The Government say on their website that exempt people should not be asked to produce evidence of exemption, but this statement has no legal force at all. The Government only wants to stop people asking their doctors for proof of exemption, and so it said that proof of exemption isn’t required – and provided a free downloadable card for exempt people to use. This ridiculously weak system was bound to fail, and it has.
If you can’t wear a face mask because of your disability, and you aren’t higher-risk for Covid-19, you have a perfect right to do essential things that non-disabled people do, such as going food shopping. BuDS defends that right. Like everyone else, however, you also need to think about protecting yourself and other people from this deadly virus.
Wearing a face mask protects you and other people. So, BuDS recommends first of all that people who might be able to wear a face mask try hard to see if they can tolerate a face mask, at least for the time that you need to be in shops. We completely accept that for some people, even trying is going to be impossible, but we also know that many disabled people, by trying hard and with support, have been able to get used to a face mask for short periods.
If you really can’t wear a face mask in shops, BuDS recommends that you should first look at whether you can manage without going to shops. We say this because it is better for everyone if people don’t mix indoors, with or without a face covering. If you can get shopping done by others, or collected, then it is much safer for you to do this rather than go around in shops without a face covering.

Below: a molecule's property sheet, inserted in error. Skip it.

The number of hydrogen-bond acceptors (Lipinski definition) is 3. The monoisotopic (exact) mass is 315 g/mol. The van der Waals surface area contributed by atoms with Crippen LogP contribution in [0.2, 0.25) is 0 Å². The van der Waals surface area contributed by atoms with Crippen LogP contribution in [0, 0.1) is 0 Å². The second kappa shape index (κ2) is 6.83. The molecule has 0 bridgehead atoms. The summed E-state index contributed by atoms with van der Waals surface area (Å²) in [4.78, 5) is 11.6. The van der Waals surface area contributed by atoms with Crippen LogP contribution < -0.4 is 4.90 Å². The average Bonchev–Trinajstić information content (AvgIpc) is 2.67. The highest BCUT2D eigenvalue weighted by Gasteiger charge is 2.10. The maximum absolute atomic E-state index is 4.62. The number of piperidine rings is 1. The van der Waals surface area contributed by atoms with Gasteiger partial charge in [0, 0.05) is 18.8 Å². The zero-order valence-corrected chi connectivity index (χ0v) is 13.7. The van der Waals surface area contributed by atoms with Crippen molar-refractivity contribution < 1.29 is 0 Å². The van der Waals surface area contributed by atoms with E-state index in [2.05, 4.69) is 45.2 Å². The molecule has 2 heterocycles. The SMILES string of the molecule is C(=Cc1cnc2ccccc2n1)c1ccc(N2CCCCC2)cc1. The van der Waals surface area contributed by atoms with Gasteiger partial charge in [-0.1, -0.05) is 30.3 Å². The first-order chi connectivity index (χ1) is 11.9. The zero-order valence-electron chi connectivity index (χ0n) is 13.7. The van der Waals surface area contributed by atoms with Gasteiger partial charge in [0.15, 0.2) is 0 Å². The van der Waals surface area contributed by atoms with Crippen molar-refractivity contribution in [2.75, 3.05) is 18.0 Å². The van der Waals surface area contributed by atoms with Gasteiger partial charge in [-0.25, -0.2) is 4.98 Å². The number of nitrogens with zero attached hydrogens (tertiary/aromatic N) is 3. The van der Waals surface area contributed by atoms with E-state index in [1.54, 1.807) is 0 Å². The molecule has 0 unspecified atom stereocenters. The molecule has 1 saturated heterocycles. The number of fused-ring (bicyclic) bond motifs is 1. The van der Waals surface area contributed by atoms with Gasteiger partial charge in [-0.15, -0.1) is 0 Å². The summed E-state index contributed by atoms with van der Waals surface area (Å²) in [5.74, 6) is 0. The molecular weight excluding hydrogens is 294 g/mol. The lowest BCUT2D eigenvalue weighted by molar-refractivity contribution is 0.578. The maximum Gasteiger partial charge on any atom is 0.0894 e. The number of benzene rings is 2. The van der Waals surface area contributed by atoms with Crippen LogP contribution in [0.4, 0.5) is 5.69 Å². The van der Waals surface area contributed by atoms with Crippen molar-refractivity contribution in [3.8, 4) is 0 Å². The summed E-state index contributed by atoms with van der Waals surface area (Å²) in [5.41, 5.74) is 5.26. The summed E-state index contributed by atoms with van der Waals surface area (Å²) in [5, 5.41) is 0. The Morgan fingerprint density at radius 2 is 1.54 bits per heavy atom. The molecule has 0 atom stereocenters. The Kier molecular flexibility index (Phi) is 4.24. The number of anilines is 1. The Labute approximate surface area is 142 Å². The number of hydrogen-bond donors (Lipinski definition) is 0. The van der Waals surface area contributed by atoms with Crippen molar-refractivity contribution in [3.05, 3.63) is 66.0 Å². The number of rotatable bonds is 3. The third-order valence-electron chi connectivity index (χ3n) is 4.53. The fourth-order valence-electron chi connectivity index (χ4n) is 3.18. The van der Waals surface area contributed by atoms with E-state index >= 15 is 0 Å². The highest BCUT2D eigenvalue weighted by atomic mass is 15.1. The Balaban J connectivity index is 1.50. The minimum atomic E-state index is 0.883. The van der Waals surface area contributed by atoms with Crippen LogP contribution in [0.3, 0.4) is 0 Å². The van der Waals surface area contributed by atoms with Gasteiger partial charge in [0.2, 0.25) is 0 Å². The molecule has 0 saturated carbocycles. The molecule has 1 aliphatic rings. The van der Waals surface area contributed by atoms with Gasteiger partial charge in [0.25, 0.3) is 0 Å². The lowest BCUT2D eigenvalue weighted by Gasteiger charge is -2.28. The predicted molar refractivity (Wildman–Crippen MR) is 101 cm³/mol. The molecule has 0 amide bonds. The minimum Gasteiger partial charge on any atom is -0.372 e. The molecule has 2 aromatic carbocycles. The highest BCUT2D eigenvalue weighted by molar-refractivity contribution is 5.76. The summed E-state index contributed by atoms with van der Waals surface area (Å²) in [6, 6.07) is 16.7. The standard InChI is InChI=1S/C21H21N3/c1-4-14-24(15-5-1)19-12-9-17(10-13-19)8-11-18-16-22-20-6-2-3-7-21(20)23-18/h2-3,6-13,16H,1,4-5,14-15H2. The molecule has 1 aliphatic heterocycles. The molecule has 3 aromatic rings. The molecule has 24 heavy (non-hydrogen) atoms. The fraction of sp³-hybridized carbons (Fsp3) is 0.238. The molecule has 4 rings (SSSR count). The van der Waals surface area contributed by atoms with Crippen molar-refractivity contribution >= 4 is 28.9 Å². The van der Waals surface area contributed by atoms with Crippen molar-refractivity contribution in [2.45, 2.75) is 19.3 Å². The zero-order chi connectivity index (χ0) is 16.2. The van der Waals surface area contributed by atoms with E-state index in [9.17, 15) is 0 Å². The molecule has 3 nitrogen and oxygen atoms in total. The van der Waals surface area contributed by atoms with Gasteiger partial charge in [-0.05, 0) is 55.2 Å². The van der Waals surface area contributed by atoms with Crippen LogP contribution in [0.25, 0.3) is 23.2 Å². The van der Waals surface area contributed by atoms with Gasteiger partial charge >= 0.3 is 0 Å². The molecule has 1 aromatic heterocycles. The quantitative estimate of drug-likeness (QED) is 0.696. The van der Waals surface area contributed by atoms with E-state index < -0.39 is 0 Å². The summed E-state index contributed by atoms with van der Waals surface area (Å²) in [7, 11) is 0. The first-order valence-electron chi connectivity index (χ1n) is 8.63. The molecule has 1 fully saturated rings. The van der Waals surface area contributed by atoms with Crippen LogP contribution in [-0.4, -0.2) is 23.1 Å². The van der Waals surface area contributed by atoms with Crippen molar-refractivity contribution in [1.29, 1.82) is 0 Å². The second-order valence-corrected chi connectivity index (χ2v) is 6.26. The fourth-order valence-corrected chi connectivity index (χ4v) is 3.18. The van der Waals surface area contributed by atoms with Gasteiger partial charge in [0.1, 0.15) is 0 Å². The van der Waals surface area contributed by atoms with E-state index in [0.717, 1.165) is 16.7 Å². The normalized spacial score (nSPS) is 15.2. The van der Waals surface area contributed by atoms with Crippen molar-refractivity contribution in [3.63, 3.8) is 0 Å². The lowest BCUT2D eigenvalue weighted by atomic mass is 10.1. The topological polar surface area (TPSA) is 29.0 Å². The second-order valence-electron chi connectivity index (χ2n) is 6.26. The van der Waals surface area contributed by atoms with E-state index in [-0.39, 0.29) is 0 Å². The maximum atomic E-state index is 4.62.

If you are mixing with other people a lot, maybe because you are low risk for the virus as a younger healthy person, you should do the responsible thing and not go to shops to protect others, especially if you can’t wear a face mask.
If you live in Bucks, then soon you will be able to get a Fair4All Card from BuDS. The card will enable you to prove that you are legally exempt, and BuDS will also also work with your local shops to make sure they recognise the Card and do not give you trouble if you need to shop. Applications for the Card will open very soon.
BuDS recommends that people who are genuinely exempt talk to your shops beforehand to tell them that you are exempt and that you have no choice but to shop there. You can point out that you have a legal right to enter without a face mask and that, as only one person, you don’t offer a significant public health risk. If you can, you can reassure them that you don’t live a risky lifestyle mixing with other people. If, however, the shop still refuses you entry, you should ask them what alternative arrangements they can make for you, such as delivering your shopping or serving you outside the shop. These sorts of ‘reasonable adjustment’ are required under the Equality Act (although, as we say above, there isn’t a lot you can do if they refuse). By speaking to the store beforehand, you might avoid the need to go at all, and certainly you will know what their attitude will be and so potentially avoid any upset or embarrassment at the door.
If you have any comments or questions, we will do our best to answer them. We realise that this is a very difficult and upsetting situation for many people and we are here for you.